Rise Above – Theandric Examines the Challenges of Mortality on ‘Flight Among The Tombs’

Theandric
Theandric’s Bill Bogue, Paul Tiseo and Aaron Wienczak provide an insightful route to self-awareness and personal enlightenment on “Flight Among the Tombs.” Photo – Robert Bruce Photograohy

Theandric majestically soars above the shadow of death.

The Detroit heavy metal trio of Paul Tiseo (vocals, bass, keys, guitars), Bill Bogue (guitars) and Aaron Wienczak (guitars) powerfully glides toward the beacon of life on their new supercharged EP, Flight Among the Tombs.

“Literature and poetry were a big inspiration for me. That was connected to the same time of when we all had to go home in March 2020. Life suddenly breaks, we’re all at home … it was a scary time. One silver lining for me was having that time and space to start reading again,” said Tiseo, who’s also inspired by Iron Maiden.

“I found this poet named Anthony Hecht, and I came across one of his poems that really struck me as powerful. He wrote this book of poems called ‘Flight Among the Tombs,’ and that’s where the title comes from. He wrote a series of poems that were different reflections on the person of death.”

Throughout Flight Among the Tombs, Theandric thoughtfully examines mortality amidst the challenging forces of choice, conflict, condemnation and pride. All four tracks provide an insightful route to self-awareness and personal enlightenment.

“To me, it also meant we’re flying among the tombs … we’re not dead yet, we’re alive. With the pandemic and what was happening, it was like every day we were confronted with death and sickness,” said Tiseo, who wrote the EP’s four tracks. “I wanted to think about how we’re gonna rise above this difficult time. We won’t deny that death is real, but it’s important to live.”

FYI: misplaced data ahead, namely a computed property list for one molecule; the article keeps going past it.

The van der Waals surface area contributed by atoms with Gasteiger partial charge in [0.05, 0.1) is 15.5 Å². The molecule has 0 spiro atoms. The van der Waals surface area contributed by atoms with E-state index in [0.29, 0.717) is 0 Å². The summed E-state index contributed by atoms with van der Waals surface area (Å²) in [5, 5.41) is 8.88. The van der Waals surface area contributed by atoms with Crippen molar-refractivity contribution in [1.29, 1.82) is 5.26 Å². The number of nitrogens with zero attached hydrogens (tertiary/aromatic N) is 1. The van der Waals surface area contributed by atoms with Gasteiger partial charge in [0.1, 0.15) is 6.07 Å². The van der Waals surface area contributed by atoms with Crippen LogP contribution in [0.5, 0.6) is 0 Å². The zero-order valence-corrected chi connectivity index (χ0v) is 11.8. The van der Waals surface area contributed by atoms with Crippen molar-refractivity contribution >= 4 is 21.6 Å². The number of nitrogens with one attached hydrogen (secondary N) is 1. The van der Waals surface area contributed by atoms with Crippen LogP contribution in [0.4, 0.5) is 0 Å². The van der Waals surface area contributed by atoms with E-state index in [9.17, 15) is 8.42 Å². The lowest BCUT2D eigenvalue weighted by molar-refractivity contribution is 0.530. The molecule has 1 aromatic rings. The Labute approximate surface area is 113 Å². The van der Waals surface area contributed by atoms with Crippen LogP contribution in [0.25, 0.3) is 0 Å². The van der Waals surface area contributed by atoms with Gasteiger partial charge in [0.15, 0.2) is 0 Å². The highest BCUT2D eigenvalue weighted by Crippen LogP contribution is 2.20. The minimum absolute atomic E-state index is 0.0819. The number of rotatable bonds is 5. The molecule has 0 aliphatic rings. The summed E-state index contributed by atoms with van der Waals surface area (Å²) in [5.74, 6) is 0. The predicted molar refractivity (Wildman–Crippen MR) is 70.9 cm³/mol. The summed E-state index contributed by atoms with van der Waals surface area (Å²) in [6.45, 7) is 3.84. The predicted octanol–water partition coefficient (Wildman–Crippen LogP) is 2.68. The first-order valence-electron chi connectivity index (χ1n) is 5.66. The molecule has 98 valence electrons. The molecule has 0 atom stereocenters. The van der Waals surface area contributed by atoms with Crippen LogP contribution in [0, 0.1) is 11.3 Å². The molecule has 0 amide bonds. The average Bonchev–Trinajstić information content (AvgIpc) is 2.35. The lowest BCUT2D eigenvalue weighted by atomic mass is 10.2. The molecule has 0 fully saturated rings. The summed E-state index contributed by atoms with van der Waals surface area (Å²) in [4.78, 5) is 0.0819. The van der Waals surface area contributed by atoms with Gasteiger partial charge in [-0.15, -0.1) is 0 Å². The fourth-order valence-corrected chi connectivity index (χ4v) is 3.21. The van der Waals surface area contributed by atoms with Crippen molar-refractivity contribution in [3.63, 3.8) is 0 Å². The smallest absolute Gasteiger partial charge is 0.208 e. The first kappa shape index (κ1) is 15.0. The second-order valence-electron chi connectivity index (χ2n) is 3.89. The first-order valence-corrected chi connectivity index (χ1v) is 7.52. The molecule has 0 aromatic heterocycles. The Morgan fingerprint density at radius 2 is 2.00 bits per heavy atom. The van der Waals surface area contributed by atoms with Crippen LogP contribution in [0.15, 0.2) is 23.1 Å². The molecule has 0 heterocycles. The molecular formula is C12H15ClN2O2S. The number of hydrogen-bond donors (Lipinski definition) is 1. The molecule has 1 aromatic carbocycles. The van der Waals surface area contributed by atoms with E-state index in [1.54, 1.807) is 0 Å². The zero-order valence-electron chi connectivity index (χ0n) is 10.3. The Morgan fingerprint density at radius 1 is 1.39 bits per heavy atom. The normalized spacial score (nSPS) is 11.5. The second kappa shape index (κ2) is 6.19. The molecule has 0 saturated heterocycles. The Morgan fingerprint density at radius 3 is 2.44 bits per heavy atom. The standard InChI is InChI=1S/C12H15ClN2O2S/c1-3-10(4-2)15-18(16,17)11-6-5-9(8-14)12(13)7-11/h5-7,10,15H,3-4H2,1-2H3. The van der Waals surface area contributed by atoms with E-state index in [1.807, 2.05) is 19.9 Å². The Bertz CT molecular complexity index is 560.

Following Theandric’s Flight Path

Theandric’s spiritual Tombs flight path surges toward pivotal points in history, including 18th century Scotland, the crucifixion of Jesus Christ and ancient Egypt.

The band quickly lands in the middle of a Redcoat-Jacobite conflict on “The Battle of Sherramuir” as proud organ, fiery bass, thunderous drums, ricocheting cymbals and noble electric guitars engulf them.

Tiseo boldly sings, “Everyone must choose a side/Be ye slave or free man/Many fought and many died/For the victory, man/Life is but a battlefield/Never falter, never yield, the end is near/Men of fear won’t persevere/And so it goes, you see, man!”

“I loved going to the Renaissance Festival, and I remember there used to be a band that played there every year called the Gypsy Guerilla Band. I had a cassette of theirs … and they had a song with a traditional Scottish melody that forms the basis of ‘The Battle of Sherramuir,’” said Tiseo, who has Scottish-Irish heritage.